For metrics, you want various kind of parameters for gross trouble-shooting:
- customer class (if you have it)
- session state (not-established, negotiating, lobby, game, etc)
- size of packet
- number of payload messages per packet
- payload message types
- packet direction (to server or from server)
- number of dropped packets detected
- number of duplicate packets detected
- number of reordered packets detected
- measured round-trip latency
- number of malformed packets
In the best of worlds, you chuck all of this at some reporting infrastructure, and generate an online cube where you can slice your traffic across arbitrary dimensions (each of the things above classify packets across some dimension.) This doesn't necessarily need to be real-time, because it's useful for finding things you didn't know about your game. Each individual dimension could separately be real-time, and the drill-down would be relegated to a baked cube, for example.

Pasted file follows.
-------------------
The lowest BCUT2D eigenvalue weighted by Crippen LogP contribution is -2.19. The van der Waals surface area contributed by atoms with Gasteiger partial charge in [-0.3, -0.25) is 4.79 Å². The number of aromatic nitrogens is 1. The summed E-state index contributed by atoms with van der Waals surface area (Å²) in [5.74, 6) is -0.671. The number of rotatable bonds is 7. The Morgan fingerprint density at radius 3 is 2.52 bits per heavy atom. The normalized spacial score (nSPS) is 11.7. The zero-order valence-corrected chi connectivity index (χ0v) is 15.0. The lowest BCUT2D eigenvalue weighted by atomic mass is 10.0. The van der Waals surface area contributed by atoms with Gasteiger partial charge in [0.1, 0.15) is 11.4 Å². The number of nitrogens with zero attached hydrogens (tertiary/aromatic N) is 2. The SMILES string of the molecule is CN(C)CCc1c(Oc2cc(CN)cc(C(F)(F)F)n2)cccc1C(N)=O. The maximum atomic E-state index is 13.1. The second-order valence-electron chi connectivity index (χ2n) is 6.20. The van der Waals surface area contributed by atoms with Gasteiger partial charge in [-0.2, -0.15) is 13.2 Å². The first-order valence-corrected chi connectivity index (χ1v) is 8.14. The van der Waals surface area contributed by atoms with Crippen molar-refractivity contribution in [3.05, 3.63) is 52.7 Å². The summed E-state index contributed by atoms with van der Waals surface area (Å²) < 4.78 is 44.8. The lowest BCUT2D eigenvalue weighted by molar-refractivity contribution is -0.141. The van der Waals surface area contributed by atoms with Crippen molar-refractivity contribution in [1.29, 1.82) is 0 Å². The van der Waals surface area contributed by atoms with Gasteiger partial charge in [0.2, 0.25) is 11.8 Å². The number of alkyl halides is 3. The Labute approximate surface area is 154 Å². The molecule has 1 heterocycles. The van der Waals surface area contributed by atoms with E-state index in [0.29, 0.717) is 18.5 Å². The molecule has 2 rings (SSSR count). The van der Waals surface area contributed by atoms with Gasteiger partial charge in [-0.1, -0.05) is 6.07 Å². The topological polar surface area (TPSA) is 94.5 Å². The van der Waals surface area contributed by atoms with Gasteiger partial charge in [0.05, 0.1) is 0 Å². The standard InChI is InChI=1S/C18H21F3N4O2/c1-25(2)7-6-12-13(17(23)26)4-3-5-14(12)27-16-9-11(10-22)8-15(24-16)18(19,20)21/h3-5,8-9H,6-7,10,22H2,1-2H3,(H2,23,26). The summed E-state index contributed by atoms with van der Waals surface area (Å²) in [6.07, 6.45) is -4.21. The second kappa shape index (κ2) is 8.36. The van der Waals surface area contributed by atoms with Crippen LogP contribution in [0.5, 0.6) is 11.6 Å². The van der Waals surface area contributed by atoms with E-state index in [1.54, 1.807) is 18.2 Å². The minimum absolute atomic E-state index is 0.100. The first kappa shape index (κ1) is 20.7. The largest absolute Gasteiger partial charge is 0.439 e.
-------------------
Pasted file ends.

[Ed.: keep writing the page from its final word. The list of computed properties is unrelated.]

At that point, you can get reports like "number of packets that are re-ordered, containing the 'fire weapon' payload."
Now, there's a second level of diagnosis, where you can get this data sliced, in real-time, based on specific identifiers. Specific IP. Specific game instance. Specific player. Random sampling. Etc. Being able to have a customer on the line and turn on tracing of that particular customer's traffic is super helpful while debugging.
Another useful feature is the ability to capture and play back traffic, both for analysis, and for actual system analysis. If you can capture all packets that go in since server start, then you can reproduce any server state offline for debugging!